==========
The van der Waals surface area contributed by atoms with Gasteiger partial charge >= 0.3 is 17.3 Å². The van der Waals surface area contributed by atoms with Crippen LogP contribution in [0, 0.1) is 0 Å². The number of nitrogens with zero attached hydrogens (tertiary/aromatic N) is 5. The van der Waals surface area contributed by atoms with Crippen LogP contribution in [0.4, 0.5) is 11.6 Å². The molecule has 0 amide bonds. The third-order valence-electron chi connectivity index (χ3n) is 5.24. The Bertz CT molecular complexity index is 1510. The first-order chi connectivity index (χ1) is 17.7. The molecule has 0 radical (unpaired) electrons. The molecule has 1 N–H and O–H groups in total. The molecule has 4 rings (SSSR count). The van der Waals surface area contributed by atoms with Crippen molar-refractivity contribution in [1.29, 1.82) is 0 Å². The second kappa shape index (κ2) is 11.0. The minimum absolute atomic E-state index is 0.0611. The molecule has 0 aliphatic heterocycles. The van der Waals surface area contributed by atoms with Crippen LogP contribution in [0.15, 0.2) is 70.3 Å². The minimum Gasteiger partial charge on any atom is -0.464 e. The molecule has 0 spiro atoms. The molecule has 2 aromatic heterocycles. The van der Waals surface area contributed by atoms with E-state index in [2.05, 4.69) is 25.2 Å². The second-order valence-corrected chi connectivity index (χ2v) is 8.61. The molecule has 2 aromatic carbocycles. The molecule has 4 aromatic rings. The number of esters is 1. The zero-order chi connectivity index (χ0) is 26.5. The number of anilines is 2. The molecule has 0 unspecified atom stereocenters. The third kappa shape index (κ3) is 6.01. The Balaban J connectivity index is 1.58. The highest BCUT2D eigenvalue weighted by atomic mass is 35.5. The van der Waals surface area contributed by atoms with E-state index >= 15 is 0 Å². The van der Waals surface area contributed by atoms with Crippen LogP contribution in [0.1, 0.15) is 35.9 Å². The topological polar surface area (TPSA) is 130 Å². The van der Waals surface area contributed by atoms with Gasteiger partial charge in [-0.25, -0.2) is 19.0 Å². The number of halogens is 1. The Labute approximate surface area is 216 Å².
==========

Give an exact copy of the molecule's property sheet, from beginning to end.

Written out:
The van der Waals surface area contributed by atoms with Gasteiger partial charge >= 0.3 is 17.3 Å². The van der Waals surface area contributed by atoms with Crippen LogP contribution in [0, 0.1) is 0 Å². The number of nitrogens with zero attached hydrogens (tertiary/aromatic N) is 5. The van der Waals surface area contributed by atoms with Crippen LogP contribution in [0.4, 0.5) is 11.6 Å². The molecule has 0 amide bonds. The third-order valence-electron chi connectivity index (χ3n) is 5.24. The Bertz CT molecular complexity index is 1510. The first-order chi connectivity index (χ1) is 17.7. The molecule has 0 radical (unpaired) electrons. The molecule has 1 N–H and O–H groups in total. The molecule has 4 rings (SSSR count). The van der Waals surface area contributed by atoms with Crippen molar-refractivity contribution in [1.29, 1.82) is 0 Å². The second kappa shape index (κ2) is 11.0. The minimum absolute atomic E-state index is 0.0611. The molecule has 0 aliphatic heterocycles. The van der Waals surface area contributed by atoms with Crippen LogP contribution in [0.15, 0.2) is 70.3 Å². The minimum Gasteiger partial charge on any atom is -0.464 e. The molecule has 0 spiro atoms. The molecule has 2 aromatic heterocycles. The van der Waals surface area contributed by atoms with E-state index in [2.05, 4.69) is 25.2 Å². The second-order valence-corrected chi connectivity index (χ2v) is 8.61. The molecule has 2 aromatic carbocycles. The molecule has 4 aromatic rings. The number of esters is 1. The zero-order chi connectivity index (χ0) is 26.5. The number of anilines is 2. The molecule has 0 unspecified atom stereocenters. The third kappa shape index (κ3) is 6.01. The Balaban J connectivity index is 1.58. The highest BCUT2D eigenvalue weighted by atomic mass is 35.5. The van der Waals surface area contributed by atoms with E-state index >= 15 is 0 Å². The van der Waals surface area contributed by atoms with Crippen LogP contribution in [0.1, 0.15) is 35.9 Å². The topological polar surface area (TPSA) is 130 Å². The van der Waals surface area contributed by atoms with Gasteiger partial charge in [-0.25, -0.2) is 19.0 Å². The number of halogens is 1. The Labute approximate surface area is 216 Å².